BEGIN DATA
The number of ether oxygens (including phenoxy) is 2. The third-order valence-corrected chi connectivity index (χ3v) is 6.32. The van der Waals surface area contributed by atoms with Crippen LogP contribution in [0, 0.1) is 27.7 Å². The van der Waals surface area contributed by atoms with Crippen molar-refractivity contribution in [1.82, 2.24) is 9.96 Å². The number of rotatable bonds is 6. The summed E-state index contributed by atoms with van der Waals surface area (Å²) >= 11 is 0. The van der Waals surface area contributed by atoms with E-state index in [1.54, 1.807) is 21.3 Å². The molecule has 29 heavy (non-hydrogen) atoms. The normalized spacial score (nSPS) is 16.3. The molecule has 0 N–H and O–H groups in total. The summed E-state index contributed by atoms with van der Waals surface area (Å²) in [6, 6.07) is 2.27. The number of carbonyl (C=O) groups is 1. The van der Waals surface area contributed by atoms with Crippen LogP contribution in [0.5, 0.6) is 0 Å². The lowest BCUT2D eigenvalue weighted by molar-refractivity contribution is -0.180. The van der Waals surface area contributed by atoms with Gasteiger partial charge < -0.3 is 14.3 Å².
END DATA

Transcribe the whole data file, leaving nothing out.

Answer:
The number of ether oxygens (including phenoxy) is 2. The third-order valence-corrected chi connectivity index (χ3v) is 6.32. The van der Waals surface area contributed by atoms with Crippen LogP contribution in [0, 0.1) is 27.7 Å². The van der Waals surface area contributed by atoms with Crippen molar-refractivity contribution in [1.82, 2.24) is 9.96 Å². The number of rotatable bonds is 6. The summed E-state index contributed by atoms with van der Waals surface area (Å²) >= 11 is 0. The van der Waals surface area contributed by atoms with E-state index in [1.54, 1.807) is 21.3 Å². The molecule has 29 heavy (non-hydrogen) atoms. The normalized spacial score (nSPS) is 16.3. The molecule has 0 N–H and O–H groups in total. The summed E-state index contributed by atoms with van der Waals surface area (Å²) in [6, 6.07) is 2.27. The number of carbonyl (C=O) groups is 1. The van der Waals surface area contributed by atoms with Crippen LogP contribution in [0.5, 0.6) is 0 Å². The lowest BCUT2D eigenvalue weighted by molar-refractivity contribution is -0.180. The van der Waals surface area contributed by atoms with Gasteiger partial charge < -0.3 is 14.3 Å².